The decision to divorce in Florida is difficult for many couples, but deciding how to tell their children may be even more challenging. Planning how and when to do it, as well as what you say, can help soften the blow.
Take your time
You don’t have to tell your kids immediately that you’re getting a divorce. You’ll have a lot of logistics to work out that don’t involve your children before one of you moves out, so take this time to think about what you will say. Set a time and place to talk to them when you are all together. Before the announcement, practice together what you say and do, if possible. If it’s impossible to do so, make sure your spouse knows what you will say.
It’s essential to be honest about why you have decided to divorce and to communicate that your children are not to blame. Neither should you blame your spouse. Instead, give your kids practical information about what will happen and when it may occur. They may not say anything immediately but be prepared for questions later, whether in a few days or weeks. Children of divorcing parents need lots of reassurance and indicate that you will not abandon them and will continue to love them.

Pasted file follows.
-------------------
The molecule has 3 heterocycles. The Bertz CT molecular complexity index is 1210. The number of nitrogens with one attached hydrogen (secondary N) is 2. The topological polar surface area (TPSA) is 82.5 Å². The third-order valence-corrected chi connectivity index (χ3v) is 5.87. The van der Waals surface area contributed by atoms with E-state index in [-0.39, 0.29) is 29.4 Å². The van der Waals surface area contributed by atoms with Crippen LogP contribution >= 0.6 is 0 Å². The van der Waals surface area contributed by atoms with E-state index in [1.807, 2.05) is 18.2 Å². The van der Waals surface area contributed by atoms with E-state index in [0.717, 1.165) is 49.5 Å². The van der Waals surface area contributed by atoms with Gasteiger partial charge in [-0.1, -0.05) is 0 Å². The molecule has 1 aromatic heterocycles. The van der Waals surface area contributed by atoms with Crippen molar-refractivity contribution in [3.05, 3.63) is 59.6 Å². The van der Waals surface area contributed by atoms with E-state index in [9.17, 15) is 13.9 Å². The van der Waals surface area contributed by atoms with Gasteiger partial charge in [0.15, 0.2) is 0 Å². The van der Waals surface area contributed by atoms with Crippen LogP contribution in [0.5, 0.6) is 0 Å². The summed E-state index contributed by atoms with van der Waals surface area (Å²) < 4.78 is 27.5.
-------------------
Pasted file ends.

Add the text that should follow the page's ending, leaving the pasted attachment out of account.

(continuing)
Focus on your family during negotiations
The divorce process may take time, sometimes longer than you expect. No matter how much time you spend working out the details, always keep the focus on your family’s needs during divorce negotiations. When you have kids, it’s important to put their needs before your own, even if you don’t get everything you want.
Some families may be able to include their kids during some aspects of the divorce negotiations, particularly if they are teenagers who have formed specific ideas. You won’t want them there at every session, but when the topic involves spending time with mom or dad, traveling, or where they will go during school vacations, getting their input can help make the situation easier for everyone as you are addressing their needs and validating the importance of their opinions.